If one examines all the spoken and written words on the subject, God resides within us, and God-realisation or self-realisation will only come with inward searching. Then it must be reasonable to expect the guru to take us to that goal ‘within’. For me, that guru is our own inner voice. Call it conscience, or the watcher, or what you will.
The inward Guru leads, and becomes for me—that which tells right from wrong, guides my actions, with whom I debate my indecisions, unfolds the truth, moves me to compassion, makes me think, sublimates my evil thoughts in rightfulness, moves me to understanding, builds relationships and teaches me how to hold them, brims with joy at nature’s mystery, moves me to serve and pray, and creates peacefulness in my meditation. That is my Guru, teacher, guide—within me, of me, who really makes the ‘me’ in me.
Usha Partap Singh, New Delhi
I took sanyas at an Osho Meditation Camp in 1998. After a few months of regular meditation, my entire lifestyle changed and I felt myself become wiser, happier, more aware. But something was missing.
My search for a living master ended when I met Osho Siddhartha. I attended the Osho Dhara Dhyan Samadhi programme at Osho Gangotri Dham in Chitwan, Nepal. The first three days focused on ananda pragya (wisdom to live blissfully) based on the Buddha’s eightfold path with science of spiritualism given by Paramguru Osho, modified and framed by Osho Siddhartha. Here I got sutras, tips, and samyak drishti to lead a blissful personal, professional and social life. I was not the same person.
On the eighth day of the programme, I got initiated into what is called anhad deeksha or naam daan and was introduced to one dimension of God—Omkaar. I was filled with tears and every cell of my body was in gratitude towards my guru. It was then that I understood Meera: “Vastu amolak di mere Sadguru,” (my Sadguru has given me a precious gift).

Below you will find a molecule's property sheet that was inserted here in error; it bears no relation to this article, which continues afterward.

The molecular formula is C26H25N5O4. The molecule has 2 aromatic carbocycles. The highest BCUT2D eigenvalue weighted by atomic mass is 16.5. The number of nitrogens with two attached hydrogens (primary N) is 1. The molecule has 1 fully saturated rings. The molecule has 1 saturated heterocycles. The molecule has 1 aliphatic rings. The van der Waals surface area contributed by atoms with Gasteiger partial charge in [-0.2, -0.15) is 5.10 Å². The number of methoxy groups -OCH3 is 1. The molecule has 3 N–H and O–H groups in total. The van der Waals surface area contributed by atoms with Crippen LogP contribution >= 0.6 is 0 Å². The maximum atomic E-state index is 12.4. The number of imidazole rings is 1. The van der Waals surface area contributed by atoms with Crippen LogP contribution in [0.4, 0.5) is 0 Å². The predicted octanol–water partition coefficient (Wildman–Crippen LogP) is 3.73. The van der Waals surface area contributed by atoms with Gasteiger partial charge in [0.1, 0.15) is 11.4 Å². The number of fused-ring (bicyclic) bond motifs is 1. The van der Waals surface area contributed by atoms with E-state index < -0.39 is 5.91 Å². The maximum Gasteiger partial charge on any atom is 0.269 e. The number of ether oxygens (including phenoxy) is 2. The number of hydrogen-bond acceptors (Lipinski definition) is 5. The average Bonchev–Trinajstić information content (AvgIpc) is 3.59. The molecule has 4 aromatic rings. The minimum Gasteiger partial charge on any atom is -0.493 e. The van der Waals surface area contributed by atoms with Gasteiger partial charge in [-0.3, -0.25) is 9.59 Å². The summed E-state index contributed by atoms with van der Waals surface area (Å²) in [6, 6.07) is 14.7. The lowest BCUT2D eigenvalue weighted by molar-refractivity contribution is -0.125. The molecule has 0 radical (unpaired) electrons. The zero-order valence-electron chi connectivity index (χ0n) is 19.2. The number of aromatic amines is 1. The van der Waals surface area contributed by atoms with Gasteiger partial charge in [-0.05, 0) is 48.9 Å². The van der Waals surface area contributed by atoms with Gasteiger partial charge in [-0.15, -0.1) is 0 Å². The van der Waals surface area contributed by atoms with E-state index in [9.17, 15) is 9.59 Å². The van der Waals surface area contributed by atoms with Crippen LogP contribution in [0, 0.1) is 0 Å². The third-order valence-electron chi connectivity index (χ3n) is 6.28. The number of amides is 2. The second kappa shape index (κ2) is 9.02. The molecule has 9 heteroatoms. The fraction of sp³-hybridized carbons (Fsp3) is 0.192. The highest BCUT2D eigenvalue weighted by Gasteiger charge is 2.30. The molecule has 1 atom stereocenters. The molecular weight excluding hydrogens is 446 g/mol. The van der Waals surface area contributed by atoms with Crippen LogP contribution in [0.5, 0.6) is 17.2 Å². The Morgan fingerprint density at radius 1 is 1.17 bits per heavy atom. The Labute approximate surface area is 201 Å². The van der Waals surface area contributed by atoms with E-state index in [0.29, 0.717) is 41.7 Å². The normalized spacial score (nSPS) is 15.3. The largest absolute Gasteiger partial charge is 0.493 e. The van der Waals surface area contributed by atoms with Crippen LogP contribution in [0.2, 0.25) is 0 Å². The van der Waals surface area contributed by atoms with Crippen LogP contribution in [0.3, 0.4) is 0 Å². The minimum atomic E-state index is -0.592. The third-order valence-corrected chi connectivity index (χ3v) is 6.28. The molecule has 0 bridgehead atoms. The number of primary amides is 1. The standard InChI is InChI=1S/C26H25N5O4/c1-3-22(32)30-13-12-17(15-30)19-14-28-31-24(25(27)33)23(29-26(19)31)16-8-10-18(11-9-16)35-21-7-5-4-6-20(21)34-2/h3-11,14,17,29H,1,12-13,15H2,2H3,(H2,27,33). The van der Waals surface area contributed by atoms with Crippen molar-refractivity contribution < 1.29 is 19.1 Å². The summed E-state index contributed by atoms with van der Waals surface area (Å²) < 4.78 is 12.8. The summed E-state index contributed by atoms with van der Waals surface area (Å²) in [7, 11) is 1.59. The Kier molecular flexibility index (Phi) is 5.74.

Swami Antar Daulat
(Karunesh Kumar), Dhanbad
A new life
In 2000 my wife signed up for the Art of Living course. I ended up attending it instead of her and then encouraged her to do it as well. Some months later, we visited the Ashram (the AOL international ashram located 21 km from Bangalore) and bumped into our AOL teacher there.
She insisted that we stay back for the pooja, but we decided to give it a skip. Though spiritually inclined since childhood, rituals put me off, and we had visited the Ashram more out of curiosity than for any specific purpose in any case.
The next trip to the Ashram was in early 2001. As we were wandering around, we came to the place where Guruji (Sri Sri Ravi Shankar) was giving darshan. It was the first time I was in his presence. He gazed into my eyes and asked: “Are you happy?” The gaze was deep, penetrating; there was something magical in those eyes. And then something happened! I couldn’t say I wasn’t happy even though I was going through health and professional problems.
Since that day, my problems have vanished, even health problems that had dogged me since 1991 diminished by the regular practice of Sudarshan Kriya. Finances suddenly started to look up, and I am doing well professionally now. Things that used to bother me earlier, no longer do. It is as if I am living a new life. And all this just by being graced by his look, I never had to state anything explicitly to him. I never had to ask him—all changes were gradual.
We started visiting the Ashram just to be in his presence. We did the advanced AOL courses and started organising regular satsangs. Today, we feel his presence everywhere and in everything we do.
I have never heard Guruji say: “I am God, worship me.” It is always: “If I am God, so are you, recognise the divinity in everyone.” We are truly blessed to be touched by the grace of an enlightened soul.
Raj Waghray, Bangalore
Many questions remained unanswered in my mind through my life, as I grew up, got a good education and got married. I read a lot on positive thinking and spirituality. Yet I searched for a guru who would put things in the right perspective.
Then something happened that jolted me out of my comfort zone. At this time, I read Spirituality Made Simple by Vikas Malkani. Everything seemed to sort itself out, as if the dark clouds had disappeared.
One day, I was surfing TV channels and saw the name ‘Vikas Malkani’ in a programme. I felt a connection and wanted to explore further. Finding out that he lived close by, I started attending his weekly satsangs. As the weeks rolled by, things started changing for me. Now I realise what it means when they say that when the student is ready, the master will arrive.
Dr Bina Nangia, new delhi